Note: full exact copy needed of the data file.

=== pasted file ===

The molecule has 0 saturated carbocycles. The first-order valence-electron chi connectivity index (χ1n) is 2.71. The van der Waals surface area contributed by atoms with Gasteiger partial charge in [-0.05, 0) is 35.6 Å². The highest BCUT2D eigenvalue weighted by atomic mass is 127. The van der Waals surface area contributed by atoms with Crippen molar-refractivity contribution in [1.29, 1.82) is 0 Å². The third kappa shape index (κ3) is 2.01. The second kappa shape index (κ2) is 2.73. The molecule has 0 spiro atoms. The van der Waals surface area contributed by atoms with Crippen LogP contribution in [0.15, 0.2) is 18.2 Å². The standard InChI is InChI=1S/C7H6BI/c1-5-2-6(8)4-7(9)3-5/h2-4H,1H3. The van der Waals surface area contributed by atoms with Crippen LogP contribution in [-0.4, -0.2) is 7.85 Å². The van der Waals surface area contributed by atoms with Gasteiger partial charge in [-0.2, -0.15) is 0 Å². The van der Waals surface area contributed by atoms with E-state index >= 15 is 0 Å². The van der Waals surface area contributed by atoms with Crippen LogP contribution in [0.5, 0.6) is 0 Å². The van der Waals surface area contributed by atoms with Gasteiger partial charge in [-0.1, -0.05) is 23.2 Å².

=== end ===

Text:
The molecule has 0 saturated carbocycles. The first-order valence-electron chi connectivity index (χ1n) is 2.71. The van der Waals surface area contributed by atoms with Gasteiger partial charge in [-0.05, 0) is 35.6 Å². The highest BCUT2D eigenvalue weighted by atomic mass is 127. The van der Waals surface area contributed by atoms with Crippen molar-refractivity contribution in [1.29, 1.82) is 0 Å². The third kappa shape index (κ3) is 2.01. The second kappa shape index (κ2) is 2.73. The molecule has 0 spiro atoms. The van der Waals surface area contributed by atoms with Crippen LogP contribution in [0.15, 0.2) is 18.2 Å². The standard InChI is InChI=1S/C7H6BI/c1-5-2-6(8)4-7(9)3-5/h2-4H,1H3. The van der Waals surface area contributed by atoms with Crippen LogP contribution in [-0.4, -0.2) is 7.85 Å². The van der Waals surface area contributed by atoms with Gasteiger partial charge in [-0.2, -0.15) is 0 Å². The van der Waals surface area contributed by atoms with E-state index >= 15 is 0 Å². The van der Waals surface area contributed by atoms with Crippen LogP contribution in [0.5, 0.6) is 0 Å². The van der Waals surface area contributed by atoms with Gasteiger partial charge in [-0.1, -0.05) is 23.2 Å².